While we were sinners, broken, outcasts, it is at this time that Jesus left his rightful place in Heaven and became Emmanuel to reconcile us back to God and change our identity and purpose forever. Once we were not a people, but through Jesus Christ, we are the people of God.

As I reflect upon this reality, I am convinced more and more that this invitation into the family of God, to given the purpose of the family business is the thin place our world has to experience the good news of Jesus Christ. People feel more alienated then ever, our students are more isolated then the even know. Even with all their access to social media, they are alone.

Continue Reading…

christmas-special-for-car-lovers-how-to-write-a-thank-you-letter-to-santa-claus-41453_3

I know it is nothing new that Christmas has become secularized. From the Happy Holiday wars to the removal of the nativity scenes, the reason we celebrate Christmas has finally left the building. I had an epiphany the other night as I was driving around with my kids doing some Christmas shopping listening to my favorite Christmas album, John Denver and the Muppets’ Christmas. (It is actually a rough album, but has a high sentimental value for me.)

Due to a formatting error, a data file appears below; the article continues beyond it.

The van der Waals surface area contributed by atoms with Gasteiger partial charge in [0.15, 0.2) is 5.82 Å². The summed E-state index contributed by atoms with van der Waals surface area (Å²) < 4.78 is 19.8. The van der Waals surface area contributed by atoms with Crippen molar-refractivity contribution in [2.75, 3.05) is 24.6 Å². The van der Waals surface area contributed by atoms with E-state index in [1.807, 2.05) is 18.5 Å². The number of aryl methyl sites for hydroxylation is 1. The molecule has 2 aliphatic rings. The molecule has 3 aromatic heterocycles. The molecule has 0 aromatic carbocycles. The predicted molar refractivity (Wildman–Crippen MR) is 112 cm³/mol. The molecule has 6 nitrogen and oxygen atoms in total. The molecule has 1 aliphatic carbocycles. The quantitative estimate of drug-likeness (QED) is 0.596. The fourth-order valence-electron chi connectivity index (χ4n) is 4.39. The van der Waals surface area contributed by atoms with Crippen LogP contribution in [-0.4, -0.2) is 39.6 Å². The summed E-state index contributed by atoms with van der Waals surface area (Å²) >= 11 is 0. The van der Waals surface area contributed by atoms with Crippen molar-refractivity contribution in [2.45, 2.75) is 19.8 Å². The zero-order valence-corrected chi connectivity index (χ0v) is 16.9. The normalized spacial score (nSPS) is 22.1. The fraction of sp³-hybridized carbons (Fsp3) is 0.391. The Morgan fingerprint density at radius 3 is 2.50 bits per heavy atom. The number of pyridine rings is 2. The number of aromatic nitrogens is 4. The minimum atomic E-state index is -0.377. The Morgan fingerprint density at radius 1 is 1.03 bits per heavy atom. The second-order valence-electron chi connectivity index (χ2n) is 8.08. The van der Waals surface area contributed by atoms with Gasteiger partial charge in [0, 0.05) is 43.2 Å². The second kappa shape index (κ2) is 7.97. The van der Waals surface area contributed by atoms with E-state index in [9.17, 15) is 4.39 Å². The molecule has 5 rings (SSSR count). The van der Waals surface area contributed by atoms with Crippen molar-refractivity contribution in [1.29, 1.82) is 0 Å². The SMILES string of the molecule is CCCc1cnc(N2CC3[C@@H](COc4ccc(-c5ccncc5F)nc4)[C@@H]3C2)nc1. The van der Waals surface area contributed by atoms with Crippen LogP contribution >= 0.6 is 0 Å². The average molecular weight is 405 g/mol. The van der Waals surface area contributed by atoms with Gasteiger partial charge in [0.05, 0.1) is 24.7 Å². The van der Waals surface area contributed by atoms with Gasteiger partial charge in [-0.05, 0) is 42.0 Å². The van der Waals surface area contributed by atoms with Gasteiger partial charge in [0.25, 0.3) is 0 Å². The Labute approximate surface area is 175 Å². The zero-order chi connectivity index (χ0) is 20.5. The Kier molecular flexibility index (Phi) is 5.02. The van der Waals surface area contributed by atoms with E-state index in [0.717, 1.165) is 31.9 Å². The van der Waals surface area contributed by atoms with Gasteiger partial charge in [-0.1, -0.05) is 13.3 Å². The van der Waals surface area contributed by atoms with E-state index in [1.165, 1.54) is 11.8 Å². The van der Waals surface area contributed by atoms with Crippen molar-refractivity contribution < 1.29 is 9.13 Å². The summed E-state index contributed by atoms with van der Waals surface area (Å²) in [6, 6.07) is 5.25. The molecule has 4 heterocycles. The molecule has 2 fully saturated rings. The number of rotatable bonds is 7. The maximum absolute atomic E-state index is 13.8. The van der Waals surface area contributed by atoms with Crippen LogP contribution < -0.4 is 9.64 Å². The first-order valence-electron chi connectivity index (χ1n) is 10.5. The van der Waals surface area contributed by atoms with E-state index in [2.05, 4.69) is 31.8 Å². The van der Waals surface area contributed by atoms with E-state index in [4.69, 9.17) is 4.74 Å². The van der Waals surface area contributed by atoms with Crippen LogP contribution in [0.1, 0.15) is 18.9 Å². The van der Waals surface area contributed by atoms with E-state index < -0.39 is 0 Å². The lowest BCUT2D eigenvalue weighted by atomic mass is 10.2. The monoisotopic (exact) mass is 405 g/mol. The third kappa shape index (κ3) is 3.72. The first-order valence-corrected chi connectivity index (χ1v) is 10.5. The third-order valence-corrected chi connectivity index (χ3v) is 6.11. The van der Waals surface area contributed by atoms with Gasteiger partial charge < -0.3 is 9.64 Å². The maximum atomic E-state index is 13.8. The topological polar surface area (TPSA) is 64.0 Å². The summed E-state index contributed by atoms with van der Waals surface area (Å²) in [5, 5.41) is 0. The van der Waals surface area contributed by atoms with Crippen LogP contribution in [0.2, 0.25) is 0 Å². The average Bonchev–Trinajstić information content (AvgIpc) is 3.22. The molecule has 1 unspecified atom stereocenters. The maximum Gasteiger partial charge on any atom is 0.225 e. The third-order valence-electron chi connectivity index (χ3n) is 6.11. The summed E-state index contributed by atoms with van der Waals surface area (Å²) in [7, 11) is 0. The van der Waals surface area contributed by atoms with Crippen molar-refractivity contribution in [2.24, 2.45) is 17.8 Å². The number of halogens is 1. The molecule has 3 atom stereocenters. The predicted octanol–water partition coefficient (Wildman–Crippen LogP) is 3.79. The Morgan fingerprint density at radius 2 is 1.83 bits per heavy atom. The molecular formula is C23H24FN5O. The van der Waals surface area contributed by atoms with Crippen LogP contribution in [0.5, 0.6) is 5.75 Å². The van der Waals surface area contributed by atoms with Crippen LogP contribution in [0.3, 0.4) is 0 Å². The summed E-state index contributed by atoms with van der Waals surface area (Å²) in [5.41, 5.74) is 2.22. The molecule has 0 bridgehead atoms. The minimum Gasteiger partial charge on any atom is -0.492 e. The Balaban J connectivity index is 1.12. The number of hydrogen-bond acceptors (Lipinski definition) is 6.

As we listened to the story of Alphie I was reminded again the wide variety of meaning people have put on Christmas. Well, way back in 1979 we get some strange theology from John Denver and his enormous love for the outdoors combined with a cultural understanding of Christmas.

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Nativity-Wallpaper-05

For youth group this christmas, we are asking students to look at five different characters that were in close proximity to the birth of Jesus.  Although the lesson was rather simple to make, the conclusions were a little more difficult to swallow.